SoCal Company Ordered to Pay $800,000 for Sexual Harassment Retaliation

Were you wrongfully terminated?A Southern California company has been ordered by a Kern County jury to pay two workers more than $800,000 in damages. Two workers, a mother and daughter, filed a sexual harassment lawsuit against the company in 2015.

According to the lawsuit, the daughter began to experience sexual harassment shortly after she was assigned to work in a packing shed owned by the company. A forklift driver working in the shed began to target the daughter with inappropriate, sexually-charged comments, including asking for kisses. The driver also drove his forklift at the daughter to frighten her.

The daughter told her mother about the sexual harassment she was experiencing. Her mother took the complaints to a manager who was dating the forklift driver. Complaints were never bumped up to other managers, and the daughter continued experiencing harassment.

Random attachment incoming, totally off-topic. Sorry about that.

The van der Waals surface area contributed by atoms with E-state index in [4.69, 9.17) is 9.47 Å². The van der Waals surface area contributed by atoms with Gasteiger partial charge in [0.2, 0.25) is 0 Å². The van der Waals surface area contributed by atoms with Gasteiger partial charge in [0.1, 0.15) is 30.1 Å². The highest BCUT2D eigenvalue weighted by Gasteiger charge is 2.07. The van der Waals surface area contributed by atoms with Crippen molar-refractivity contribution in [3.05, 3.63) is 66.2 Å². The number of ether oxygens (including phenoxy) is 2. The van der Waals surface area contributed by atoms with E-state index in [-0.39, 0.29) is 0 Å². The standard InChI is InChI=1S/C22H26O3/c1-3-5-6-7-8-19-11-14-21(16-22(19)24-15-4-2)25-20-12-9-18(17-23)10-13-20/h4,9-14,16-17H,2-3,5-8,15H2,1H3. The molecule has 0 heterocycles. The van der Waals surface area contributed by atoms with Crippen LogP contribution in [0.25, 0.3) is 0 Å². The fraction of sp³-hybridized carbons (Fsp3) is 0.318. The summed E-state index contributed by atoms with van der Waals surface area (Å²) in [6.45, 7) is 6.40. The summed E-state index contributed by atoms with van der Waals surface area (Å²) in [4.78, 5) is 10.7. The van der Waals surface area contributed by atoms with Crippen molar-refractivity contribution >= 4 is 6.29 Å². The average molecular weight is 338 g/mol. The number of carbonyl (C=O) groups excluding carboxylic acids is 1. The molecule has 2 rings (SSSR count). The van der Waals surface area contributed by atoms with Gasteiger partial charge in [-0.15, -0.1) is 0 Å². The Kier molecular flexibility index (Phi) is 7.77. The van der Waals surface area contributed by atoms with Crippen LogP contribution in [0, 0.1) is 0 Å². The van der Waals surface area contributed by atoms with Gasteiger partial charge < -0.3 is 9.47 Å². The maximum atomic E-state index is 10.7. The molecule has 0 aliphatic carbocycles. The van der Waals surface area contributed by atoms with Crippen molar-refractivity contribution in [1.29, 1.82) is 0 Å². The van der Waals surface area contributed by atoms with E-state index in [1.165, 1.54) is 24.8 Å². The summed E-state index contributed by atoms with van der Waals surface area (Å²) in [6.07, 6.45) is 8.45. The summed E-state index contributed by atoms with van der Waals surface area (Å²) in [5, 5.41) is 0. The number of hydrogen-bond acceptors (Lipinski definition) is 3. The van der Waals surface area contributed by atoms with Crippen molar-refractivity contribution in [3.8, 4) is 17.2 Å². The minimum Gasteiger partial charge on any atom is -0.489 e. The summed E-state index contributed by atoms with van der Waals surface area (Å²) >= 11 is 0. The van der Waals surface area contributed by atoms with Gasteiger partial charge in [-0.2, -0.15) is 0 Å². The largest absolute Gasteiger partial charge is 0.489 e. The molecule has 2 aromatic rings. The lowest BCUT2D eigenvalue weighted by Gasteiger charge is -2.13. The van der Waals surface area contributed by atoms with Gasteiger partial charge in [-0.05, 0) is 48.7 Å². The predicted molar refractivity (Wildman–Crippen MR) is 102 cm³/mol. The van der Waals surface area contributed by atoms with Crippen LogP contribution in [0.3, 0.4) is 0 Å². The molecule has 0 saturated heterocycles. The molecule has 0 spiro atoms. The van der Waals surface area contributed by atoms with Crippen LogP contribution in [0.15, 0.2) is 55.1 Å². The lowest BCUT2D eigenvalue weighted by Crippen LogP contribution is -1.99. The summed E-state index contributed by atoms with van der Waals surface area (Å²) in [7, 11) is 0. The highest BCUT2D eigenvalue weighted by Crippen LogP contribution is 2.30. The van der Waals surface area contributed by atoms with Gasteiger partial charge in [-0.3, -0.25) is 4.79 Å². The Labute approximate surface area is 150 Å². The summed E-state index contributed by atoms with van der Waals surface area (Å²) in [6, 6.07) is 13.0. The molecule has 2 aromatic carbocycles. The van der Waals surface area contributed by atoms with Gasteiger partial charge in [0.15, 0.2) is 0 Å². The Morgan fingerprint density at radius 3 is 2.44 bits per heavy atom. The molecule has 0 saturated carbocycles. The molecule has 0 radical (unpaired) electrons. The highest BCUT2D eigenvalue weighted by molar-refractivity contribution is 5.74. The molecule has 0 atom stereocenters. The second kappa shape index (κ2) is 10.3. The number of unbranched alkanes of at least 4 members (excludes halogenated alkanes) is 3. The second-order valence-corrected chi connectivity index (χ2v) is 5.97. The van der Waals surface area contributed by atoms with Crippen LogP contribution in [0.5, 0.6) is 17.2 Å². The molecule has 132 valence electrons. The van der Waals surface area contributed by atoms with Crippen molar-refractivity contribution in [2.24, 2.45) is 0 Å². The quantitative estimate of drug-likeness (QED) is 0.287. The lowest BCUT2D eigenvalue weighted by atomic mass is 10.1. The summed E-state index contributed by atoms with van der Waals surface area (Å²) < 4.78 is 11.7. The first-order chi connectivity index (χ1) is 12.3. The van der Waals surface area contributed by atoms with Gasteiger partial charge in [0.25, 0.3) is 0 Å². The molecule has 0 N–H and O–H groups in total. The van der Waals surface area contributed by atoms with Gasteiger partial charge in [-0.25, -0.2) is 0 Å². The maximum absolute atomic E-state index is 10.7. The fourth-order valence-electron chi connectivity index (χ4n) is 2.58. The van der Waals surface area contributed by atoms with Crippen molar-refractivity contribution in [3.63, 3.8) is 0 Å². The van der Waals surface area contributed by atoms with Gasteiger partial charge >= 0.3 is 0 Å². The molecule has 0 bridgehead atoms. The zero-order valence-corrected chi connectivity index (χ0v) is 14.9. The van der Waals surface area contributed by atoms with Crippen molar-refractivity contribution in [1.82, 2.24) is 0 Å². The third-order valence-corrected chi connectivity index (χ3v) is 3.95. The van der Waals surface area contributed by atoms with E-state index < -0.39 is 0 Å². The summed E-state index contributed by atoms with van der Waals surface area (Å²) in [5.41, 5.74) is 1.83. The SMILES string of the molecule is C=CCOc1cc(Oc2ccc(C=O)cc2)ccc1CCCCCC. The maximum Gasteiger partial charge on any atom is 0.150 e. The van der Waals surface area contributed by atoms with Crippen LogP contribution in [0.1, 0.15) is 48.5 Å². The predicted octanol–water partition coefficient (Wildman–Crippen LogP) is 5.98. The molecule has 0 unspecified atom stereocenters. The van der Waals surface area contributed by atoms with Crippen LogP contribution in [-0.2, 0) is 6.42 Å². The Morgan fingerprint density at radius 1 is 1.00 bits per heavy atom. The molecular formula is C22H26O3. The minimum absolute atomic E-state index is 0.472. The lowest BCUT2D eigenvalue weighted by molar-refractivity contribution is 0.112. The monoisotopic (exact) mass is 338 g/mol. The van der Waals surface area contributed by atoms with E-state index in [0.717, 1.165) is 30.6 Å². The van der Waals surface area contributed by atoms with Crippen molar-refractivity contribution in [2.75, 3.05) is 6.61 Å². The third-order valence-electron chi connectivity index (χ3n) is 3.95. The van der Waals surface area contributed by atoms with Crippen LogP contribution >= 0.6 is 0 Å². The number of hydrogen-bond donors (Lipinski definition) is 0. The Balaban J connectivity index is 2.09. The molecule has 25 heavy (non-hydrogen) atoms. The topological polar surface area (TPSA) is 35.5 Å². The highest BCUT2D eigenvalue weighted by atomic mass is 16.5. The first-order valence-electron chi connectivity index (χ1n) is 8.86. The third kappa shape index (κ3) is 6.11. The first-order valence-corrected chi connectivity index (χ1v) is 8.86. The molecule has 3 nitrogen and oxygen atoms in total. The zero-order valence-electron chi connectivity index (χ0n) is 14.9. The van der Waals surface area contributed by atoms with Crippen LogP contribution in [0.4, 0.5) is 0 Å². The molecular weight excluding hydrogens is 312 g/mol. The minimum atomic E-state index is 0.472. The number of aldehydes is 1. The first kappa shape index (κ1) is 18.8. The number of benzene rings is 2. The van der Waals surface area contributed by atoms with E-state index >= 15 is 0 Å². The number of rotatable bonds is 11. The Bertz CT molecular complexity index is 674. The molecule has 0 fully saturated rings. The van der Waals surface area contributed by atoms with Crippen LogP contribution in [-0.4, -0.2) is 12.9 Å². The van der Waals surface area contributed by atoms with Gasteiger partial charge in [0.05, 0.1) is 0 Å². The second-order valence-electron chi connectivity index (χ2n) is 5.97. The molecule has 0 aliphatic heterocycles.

After more harassment, the mother filed a formal complaint. This time, the company investigated the claims. She was fired a month later, and the daughter was transferred to a position working under the forklift driver’s girlfriend. In its decision, the jury concluded the company did not take steps to stop the sexual harassment. The mother and daughter may also pursue punitive damages against the company.

Do Workers Have Options to Prevent Sexual Harassment Retaliation?

Employers sometimes retaliate against workers for reporting sexual harassment or discrimination. Sexual harassment retaliation can include verbal abuse, demotions, low performance evaluations and job termination. Some employers retaliate by making the jobs of workers excessively difficult.

Workers reporting harassment or discrimination have protections under Title VII of the Civil Rights Act. California also has laws protecting workers from this type of abuse.

Unfortunately, it can be difficult to discern when an employer is retaliating. An experienced employment law attorney can help workers discover if their employers are guilty, and if legal options are possible.



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